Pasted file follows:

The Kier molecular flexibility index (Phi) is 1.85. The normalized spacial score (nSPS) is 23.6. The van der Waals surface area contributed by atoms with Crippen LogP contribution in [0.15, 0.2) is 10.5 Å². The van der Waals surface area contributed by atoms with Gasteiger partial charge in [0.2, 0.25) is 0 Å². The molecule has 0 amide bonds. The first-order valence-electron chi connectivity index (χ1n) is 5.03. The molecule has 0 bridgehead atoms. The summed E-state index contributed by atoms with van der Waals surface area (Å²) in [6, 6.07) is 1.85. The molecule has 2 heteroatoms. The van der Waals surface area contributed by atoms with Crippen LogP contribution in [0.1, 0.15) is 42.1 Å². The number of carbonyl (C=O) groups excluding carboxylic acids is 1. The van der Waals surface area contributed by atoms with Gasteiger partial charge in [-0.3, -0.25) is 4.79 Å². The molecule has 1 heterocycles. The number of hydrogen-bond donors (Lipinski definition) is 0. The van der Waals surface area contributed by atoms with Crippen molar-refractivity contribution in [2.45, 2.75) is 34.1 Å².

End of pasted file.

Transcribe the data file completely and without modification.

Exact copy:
The Kier molecular flexibility index (Phi) is 1.85. The normalized spacial score (nSPS) is 23.6. The van der Waals surface area contributed by atoms with Crippen LogP contribution in [0.15, 0.2) is 10.5 Å². The van der Waals surface area contributed by atoms with Gasteiger partial charge in [0.2, 0.25) is 0 Å². The molecule has 0 amide bonds. The first-order valence-electron chi connectivity index (χ1n) is 5.03. The molecule has 0 bridgehead atoms. The summed E-state index contributed by atoms with van der Waals surface area (Å²) in [6, 6.07) is 1.85. The molecule has 2 heteroatoms. The van der Waals surface area contributed by atoms with Crippen LogP contribution in [0.1, 0.15) is 42.1 Å². The number of carbonyl (C=O) groups excluding carboxylic acids is 1. The van der Waals surface area contributed by atoms with Gasteiger partial charge in [-0.3, -0.25) is 4.79 Å². The molecule has 1 heterocycles. The number of hydrogen-bond donors (Lipinski definition) is 0. The van der Waals surface area contributed by atoms with Crippen molar-refractivity contribution in [2.45, 2.75) is 34.1 Å².